>> Carbon emission neutrality

Emission Trading:
Emissions trading is an approach used to control pollution by providing economic incentives for achieving reductions in the emissions of pollutants. It sets a limit on the amount of a pollutant that can be emitted. Companies or other groups are issued emission permits and are required to hold an equivalent number of credits which represent the right to emit a specific amount. The total amount of allowances and credits cannot exceed the cap, limiting total emissions to that level. Companies that need to increase their emissions must buy credits from those who pollute less. The transfer of allowances is referred to as a trade. In effect, the buyer is paying a charge for polluting, while the seller is being rewarded for having reduced emissions by more than was needed.
Carbon trading is a better approach than a direct carbon tax or direct regulation.
The cap is usually lowered over time - aiming towards a national emissions reduction target. In other systems a portion of all traded credits must be retired, causing a net reduction in emissions each time a trade occurs. In many cap and trade systems, organizations which do not pollute may also participate, thus environmental groups can purchase and retire allowances or credits and hence drive up the price of the remainder according to the law of demand. Corporations can also prematurely retire allowances by donating them to a nonprofit entity and then be eligible for a tax deduction.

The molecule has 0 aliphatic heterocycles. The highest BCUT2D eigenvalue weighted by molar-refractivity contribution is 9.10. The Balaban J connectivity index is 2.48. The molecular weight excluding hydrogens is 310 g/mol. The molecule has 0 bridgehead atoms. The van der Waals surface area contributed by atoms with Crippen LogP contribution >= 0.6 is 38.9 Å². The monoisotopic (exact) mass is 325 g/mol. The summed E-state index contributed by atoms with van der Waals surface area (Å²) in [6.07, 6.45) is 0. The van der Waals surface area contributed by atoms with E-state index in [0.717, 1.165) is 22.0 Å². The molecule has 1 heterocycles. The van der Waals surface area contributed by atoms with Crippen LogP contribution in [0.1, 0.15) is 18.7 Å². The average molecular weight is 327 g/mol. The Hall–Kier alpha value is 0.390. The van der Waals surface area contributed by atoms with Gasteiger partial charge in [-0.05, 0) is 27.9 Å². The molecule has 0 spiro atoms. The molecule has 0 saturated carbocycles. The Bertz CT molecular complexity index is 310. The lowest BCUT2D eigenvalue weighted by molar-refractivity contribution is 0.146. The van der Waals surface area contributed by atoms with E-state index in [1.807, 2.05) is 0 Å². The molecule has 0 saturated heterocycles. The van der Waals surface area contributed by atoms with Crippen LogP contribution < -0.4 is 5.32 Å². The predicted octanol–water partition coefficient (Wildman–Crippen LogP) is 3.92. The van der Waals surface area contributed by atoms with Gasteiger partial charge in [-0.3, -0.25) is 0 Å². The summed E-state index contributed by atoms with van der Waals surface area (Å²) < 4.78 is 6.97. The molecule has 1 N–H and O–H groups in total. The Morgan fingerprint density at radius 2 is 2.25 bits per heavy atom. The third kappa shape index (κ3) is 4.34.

Because emissions trading use markets to determine how to deal with the problem of pollution, it is often touted as an example of effective free market environmentalism
The textbook emissions trading program can be called a "cap & trade" approach in which an aggregate cap on all sources is established and these sources are then allowed to trade amongst themselves to determine which sources actually emit the total pollution load. An alternative approach with important differences is a baseline & credit program. In a baseline and credit program a set of polluters that are not under an aggregate cap can create credits by reducing their emissions below a baseline level of emissions. These credits can be purchased by polluters that do have a regulatory limit.
It's possible for a country to reduce emissions using a Command-Control approach, such as regulation, direct and indirect taxes. But that approach is more costly for some countries than for others.
Emissions trading refer to a system for in which parties can buy and sell their carbon credits. It has been established in Europe and North America.

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